This isn’t really a “Cakeover” story per se (where I take a vintage recipe from the 1950s, 1960s, or 1970s and update it). No, this recipe is the original, as submitted to me by my old home-state friend (and peer reviewer* for my upcoming book) Valerie Andrews. Valerie was reminded of this recipe from her grandmother Josephine, when she read my post on Watergate Cake this summer.
Accompanying the recipe in the Andrews’ Family Cookbook is a note that reads, “Josephine Gonzales Andrews (Mom) got this recipe from Anne Gautreaux, one of her United Methodist Women at Gonzales Methodist Church. Mom used it for all occasions. There is no actual Tabasco in this cake, and you don’t have to make a roux.” Hilarious! (although a splash of Tobacco might be an interesting twist on this dessert! – okay – don’t do that.)
This simple-to-make recipe yields a very moist and truly delicious cake. Since Aubyn and I are both cake-hounds, I don’t expect it to last but a couple days in our house (I may sneekretly freeze some so we don’t make cochons of ourselves.)
Josephine Gonzales Andrews’ Cajun Cake
For the Cake
2 cups flour
1, No. 2 can (20 ounces) crushed pineapple
1-1/2 cup sugar
1-1/2 teaspoon baking soda
1 pinch salt
For the Icing
1 stick oleo (for you young-uns, that’s vintage-speak for margarine – I used Parkay)
1 small can (5 oz) evaporated milk
1 cup sugar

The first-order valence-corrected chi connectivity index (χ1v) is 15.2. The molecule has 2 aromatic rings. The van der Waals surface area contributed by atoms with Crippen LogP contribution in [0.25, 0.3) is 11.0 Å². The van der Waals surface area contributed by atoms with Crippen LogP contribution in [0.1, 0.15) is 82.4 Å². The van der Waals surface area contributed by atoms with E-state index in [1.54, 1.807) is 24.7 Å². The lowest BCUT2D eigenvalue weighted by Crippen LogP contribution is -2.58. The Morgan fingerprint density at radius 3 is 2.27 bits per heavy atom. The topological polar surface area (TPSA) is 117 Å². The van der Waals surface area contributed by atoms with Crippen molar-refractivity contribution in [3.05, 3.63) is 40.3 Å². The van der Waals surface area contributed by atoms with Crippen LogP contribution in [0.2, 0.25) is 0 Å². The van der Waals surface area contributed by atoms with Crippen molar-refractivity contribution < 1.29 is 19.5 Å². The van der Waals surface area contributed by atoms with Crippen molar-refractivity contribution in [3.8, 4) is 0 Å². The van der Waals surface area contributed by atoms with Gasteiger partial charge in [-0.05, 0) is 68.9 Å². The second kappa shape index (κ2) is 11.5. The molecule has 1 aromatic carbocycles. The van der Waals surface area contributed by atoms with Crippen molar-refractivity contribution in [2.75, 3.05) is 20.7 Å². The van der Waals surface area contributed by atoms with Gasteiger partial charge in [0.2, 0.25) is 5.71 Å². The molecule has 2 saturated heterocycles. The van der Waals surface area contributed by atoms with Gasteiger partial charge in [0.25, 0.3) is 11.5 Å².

1 cup sweetened flaked coconut
1 teaspoon vanilla
1 cup chopped pecans
Mix all ingredients together and beat by hand for one minute.
Pour in a greased 11” x 14” pan.
Bake for 40 minutes at 300º.
Mix oleo, milk and sugar. Boil for 5 minutes. Add vanilla, nuts, and coconut. Spread on hot cake.
C’est tout! If you have a favorite recipe from your family and wouldn’t mind me splashing it across all the world’s ether, lemme know – I’d love to share it!
*Since my book, Stone Motel: Memoirs of a Cajun Boy, is being published by an academic press – University Press of Mississippi – a “peer review” process was required. They asked me to put them in touch with professionals who had either worked in academia and/or book publishing, and were knowledgeable about Cajun Louisiana, and the time period of the book. I gave them a couple of names and Valerie’s was one of the ones they picked. Valerie, who teaches at Loyola University in New Orleans, graciously provided very thoughtful, constructive, and, most important, useful feedback that I believe helped me make my book stronger and more enjoyable to read.
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